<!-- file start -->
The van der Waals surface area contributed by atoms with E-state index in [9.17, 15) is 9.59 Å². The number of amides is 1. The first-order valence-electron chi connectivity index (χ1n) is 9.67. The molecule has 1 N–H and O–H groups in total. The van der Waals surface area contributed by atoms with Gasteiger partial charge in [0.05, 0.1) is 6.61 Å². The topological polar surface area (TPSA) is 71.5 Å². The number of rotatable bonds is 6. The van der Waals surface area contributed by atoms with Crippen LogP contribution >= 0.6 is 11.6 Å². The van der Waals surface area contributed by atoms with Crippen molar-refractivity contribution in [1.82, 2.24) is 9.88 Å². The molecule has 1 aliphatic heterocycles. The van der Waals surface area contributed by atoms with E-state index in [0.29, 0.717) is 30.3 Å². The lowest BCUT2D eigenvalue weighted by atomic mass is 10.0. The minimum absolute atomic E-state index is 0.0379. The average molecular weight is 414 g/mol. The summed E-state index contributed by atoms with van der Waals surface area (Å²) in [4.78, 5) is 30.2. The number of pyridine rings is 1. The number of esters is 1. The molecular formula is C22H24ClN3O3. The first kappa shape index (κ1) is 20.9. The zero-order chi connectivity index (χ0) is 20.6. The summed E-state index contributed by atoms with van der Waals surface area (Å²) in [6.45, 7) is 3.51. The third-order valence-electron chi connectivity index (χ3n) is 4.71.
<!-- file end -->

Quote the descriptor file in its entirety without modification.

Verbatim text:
The van der Waals surface area contributed by atoms with E-state index in [9.17, 15) is 9.59 Å². The number of amides is 1. The first-order valence-electron chi connectivity index (χ1n) is 9.67. The molecule has 1 N–H and O–H groups in total. The van der Waals surface area contributed by atoms with Gasteiger partial charge in [0.05, 0.1) is 6.61 Å². The topological polar surface area (TPSA) is 71.5 Å². The number of rotatable bonds is 6. The van der Waals surface area contributed by atoms with Crippen LogP contribution >= 0.6 is 11.6 Å². The van der Waals surface area contributed by atoms with Crippen molar-refractivity contribution in [1.82, 2.24) is 9.88 Å². The molecule has 1 aliphatic heterocycles. The van der Waals surface area contributed by atoms with E-state index in [0.29, 0.717) is 30.3 Å². The lowest BCUT2D eigenvalue weighted by atomic mass is 10.0. The minimum absolute atomic E-state index is 0.0379. The average molecular weight is 414 g/mol. The summed E-state index contributed by atoms with van der Waals surface area (Å²) in [4.78, 5) is 30.2. The number of pyridine rings is 1. The number of esters is 1. The molecular formula is C22H24ClN3O3. The first kappa shape index (κ1) is 20.9. The zero-order chi connectivity index (χ0) is 20.6. The summed E-state index contributed by atoms with van der Waals surface area (Å²) in [6.45, 7) is 3.51. The third-order valence-electron chi connectivity index (χ3n) is 4.71.